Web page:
£50 would be my limit also. The fact is that if every guest or couple gave £50, they are going to have a very tidy sum, and there's a very good chance that closer family members will donate more, so please only give what you feel you can afford. Remember the day is going to cost you more than that with new outfits and hair dressing etc.. Just my opinion

jusnoneed Sun 11-Mar-18 08:31:45

More than generous in my book, I would never give that much to anyone other than my own flesh and blood.
My nephew is getting married next year and they are already living together and bought their own house so I expect this will be the solution of what gift to give them. Won't be as much as that though.

silverlining48 Sun 11-Mar-18 08:55:23

Would agree with others that £50 is plenty and if you spend another £5 or £10 on a nice photo frame or similar
that would be more than enough. If everyone gave £ £50 that would amount to a fantastic luxury break for them, but actually I don’t like these requests for money, it costs enough to be a guest with outfits, transport, and often 2 overnights in hotels.

janeainsworth Sun 11-Mar-18 09:37:18

I don’t see a problem with asking for/giving money.
When we lived in Hongkong we went to several Chinese weddings and the custom
was to give ‘lucky money’ in a special red packet. Very sensible in my view.

If a couple request money instead of a gift, I heave a sigh of relief that I won’t have to wade through a list hoping there will be something suitable left on it, and I just think of it as payment for the occasion - the meal and the party so I think £80 - 100 is appropriate, perhaps more if it’s very lavish.
When one of my young relatives got married last year the invitation included overnight accommodation and breakfast the next day at the venue, so our gift included a sum of money to reflect the fact that we hadn’t had to stay overnight in a hotel.

Smithy Sun 11-Mar-18 09:49:20

It depends who the gift us four. Of course you'd give more to family, but I was invited to dils sisters wedding and I gave £40 from me and my dd. I'd rather do that than buy an unwanted present. A close family member is of course a different matter, you be giving a lot more.

sodapop Sun 11-Mar-18 09:59:59

That is generous Ffion and quite sufficient. I don't mind giving money as it means no wading through lists etc. I do feel though if couples have everything they need and are asking for holiday money etc then maybe they could ask for donations to a favourite charity as they are so fortunate.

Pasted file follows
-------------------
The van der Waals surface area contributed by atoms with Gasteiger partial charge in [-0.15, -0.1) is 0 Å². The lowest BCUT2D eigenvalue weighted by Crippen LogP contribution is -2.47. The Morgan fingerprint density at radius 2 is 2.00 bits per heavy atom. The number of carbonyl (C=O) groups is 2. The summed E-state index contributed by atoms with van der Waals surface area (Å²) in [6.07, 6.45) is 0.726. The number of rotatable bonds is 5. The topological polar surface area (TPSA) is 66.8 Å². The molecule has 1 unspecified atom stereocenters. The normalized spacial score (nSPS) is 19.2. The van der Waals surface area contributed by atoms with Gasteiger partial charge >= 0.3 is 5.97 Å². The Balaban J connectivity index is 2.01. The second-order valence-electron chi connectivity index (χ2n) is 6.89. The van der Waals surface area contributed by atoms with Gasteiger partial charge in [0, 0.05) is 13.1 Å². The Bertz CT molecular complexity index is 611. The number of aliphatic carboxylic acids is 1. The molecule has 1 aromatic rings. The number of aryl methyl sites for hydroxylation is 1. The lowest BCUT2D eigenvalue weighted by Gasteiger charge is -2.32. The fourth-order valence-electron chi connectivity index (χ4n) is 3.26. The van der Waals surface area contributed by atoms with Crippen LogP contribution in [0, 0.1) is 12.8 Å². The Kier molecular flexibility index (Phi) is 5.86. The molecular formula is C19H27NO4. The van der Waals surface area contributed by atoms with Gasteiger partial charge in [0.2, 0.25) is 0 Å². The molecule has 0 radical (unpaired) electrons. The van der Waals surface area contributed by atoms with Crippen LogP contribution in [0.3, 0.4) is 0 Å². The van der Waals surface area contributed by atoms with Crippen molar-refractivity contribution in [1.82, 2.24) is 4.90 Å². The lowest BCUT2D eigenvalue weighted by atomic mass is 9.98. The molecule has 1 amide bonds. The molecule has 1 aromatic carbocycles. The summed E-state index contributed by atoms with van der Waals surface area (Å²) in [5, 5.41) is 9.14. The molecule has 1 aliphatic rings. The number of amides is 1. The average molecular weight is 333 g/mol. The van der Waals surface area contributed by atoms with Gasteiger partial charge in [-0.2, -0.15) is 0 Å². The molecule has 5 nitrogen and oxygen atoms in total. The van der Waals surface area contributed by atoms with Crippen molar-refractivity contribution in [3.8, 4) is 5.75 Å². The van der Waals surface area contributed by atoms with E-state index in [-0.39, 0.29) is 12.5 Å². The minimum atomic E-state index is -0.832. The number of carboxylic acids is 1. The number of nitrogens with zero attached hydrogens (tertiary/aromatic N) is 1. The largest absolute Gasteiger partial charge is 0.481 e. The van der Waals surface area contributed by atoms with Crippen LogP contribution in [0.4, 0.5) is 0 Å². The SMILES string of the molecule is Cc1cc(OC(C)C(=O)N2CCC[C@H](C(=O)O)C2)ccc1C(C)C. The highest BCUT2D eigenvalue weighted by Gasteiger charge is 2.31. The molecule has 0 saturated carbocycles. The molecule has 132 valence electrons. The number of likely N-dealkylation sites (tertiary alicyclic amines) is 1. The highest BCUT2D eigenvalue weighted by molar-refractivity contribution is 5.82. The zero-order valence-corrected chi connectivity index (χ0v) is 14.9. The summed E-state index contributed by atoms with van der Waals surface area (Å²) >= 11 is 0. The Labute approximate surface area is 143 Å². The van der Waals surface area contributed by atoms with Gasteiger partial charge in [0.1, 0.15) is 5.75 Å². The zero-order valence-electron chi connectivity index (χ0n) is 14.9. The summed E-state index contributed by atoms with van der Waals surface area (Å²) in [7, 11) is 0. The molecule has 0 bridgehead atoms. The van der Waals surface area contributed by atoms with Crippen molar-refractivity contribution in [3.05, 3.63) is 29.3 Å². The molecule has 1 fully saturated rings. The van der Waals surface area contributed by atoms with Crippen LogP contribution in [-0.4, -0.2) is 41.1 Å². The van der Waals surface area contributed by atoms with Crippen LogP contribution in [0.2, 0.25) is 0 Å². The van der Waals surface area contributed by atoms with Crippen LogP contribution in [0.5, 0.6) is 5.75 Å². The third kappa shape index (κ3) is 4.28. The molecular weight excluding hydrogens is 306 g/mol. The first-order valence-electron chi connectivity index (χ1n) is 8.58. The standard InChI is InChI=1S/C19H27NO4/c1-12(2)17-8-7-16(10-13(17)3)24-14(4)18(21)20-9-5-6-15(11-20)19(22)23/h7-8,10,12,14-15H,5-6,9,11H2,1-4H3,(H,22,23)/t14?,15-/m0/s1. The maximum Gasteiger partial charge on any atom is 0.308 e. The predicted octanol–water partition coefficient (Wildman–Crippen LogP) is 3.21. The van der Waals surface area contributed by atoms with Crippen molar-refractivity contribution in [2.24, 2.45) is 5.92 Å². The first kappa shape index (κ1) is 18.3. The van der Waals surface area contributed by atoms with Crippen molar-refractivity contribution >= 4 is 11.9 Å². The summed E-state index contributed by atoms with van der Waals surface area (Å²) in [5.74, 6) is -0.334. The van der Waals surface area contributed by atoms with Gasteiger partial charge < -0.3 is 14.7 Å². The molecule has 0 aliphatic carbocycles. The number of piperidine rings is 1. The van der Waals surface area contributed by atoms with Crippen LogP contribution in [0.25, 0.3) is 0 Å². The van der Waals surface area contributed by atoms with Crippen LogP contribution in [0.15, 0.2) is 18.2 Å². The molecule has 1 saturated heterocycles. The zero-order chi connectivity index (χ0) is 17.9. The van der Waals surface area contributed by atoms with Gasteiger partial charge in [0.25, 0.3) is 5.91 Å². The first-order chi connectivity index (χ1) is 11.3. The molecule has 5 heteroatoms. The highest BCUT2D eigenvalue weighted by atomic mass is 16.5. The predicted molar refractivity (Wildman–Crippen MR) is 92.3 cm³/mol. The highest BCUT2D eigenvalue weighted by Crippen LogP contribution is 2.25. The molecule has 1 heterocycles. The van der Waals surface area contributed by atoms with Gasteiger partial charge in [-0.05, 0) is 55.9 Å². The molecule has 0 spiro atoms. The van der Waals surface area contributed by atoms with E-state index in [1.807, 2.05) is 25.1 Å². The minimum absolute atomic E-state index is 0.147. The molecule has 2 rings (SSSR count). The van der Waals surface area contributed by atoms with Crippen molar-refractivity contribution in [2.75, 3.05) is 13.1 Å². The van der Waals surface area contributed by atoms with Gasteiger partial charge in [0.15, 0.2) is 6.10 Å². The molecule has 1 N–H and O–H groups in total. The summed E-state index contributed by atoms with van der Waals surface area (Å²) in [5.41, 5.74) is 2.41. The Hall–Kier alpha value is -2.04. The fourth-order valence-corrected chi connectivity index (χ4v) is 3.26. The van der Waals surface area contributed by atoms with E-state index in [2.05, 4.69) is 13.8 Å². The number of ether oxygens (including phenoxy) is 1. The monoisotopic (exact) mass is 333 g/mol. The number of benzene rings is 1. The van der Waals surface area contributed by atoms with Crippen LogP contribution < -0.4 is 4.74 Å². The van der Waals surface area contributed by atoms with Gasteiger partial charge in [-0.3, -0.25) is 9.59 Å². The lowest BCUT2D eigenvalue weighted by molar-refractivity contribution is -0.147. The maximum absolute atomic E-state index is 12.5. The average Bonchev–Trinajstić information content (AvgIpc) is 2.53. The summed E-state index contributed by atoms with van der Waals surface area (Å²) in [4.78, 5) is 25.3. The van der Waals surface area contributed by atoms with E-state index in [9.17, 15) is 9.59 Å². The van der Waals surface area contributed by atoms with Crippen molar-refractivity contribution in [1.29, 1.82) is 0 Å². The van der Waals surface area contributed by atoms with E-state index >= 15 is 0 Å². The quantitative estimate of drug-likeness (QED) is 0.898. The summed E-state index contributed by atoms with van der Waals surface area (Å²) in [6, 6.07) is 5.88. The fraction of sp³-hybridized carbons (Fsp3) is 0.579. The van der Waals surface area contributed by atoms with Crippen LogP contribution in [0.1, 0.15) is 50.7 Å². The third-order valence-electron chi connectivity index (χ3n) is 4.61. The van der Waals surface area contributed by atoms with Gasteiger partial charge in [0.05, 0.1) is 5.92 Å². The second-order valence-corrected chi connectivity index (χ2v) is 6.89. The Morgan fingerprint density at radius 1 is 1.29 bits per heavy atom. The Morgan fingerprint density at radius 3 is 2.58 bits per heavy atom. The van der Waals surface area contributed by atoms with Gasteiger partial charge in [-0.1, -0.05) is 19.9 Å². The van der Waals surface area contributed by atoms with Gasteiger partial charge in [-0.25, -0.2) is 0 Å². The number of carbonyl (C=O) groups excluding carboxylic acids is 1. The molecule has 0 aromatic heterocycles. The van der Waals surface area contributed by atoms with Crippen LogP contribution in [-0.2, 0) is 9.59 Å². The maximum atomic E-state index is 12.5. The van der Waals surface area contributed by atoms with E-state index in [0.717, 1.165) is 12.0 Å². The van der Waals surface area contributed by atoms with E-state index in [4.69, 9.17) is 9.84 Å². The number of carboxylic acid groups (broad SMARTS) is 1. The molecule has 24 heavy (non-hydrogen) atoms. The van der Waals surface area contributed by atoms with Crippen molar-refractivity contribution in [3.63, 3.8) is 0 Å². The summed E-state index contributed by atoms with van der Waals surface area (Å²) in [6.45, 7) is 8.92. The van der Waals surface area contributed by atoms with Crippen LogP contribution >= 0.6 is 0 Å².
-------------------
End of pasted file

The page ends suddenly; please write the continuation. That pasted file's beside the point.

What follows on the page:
janeainsworth Sun 11-Mar-18 10:05:28

sodapop maybe they’ve spent all their holiday money on giving their friends and family a fabulous day of celebration.

Oopsadaisy12 Sun 11-Mar-18 10:16:24

Personally, £50 for a relative is more than enough, for close family I would and do, give more.

Iam64 Sun 11-Mar-18 10:20:24

Exactly janesinsworth. Champagne after the service, three courses, or more during the day with generous supply of wine. Musicians or pianist during the meal. An evening celebration with dancing and food later. I’m very happy to give cash rather than a gift. We didn’t go to a recent evening do because we had the toddlers so their parents could relax. I sent £50 but would have liked to send more

MibsXX Sun 11-Mar-18 11:06:58

Oh dear... this all makes my own wedding plans look so miserly... registry office just us, then off to a friend's field for a BBQ party... only request is everyone wears wellies and brings a little something food/drink wise, no gifts required ( we are very poor!)

Jaycee5 Sun 11-Mar-18 11:10:01

I think £80 is generous. I would probably give £50 at most.

NemosMum Sun 11-Mar-18 11:18:32

I hate the request for money too. If not given the option, my rule is to try and cover the amount spent per guest on the wedding breakfast (and evening do). £80 sounds OK for two people, as I think that most wedding breakfasts are about £35 per head, and this would allow something for the buffet in the evening.

grannytotwins Sun 11-Mar-18 11:18:34

I give £30 if invited to the evening do only, £50 if invited to the whole event and £100 for close relatives. I gave more for my own children.

Suebcrafty Sun 11-Mar-18 11:19:13

When our oldest son got married they said they didn’t want any Presents only our Presence at their wedding but if we wanted to give something a small cash contribution to their honeymoon,they went to Edinburgh for a weekend,it would be greatly appreciated 😁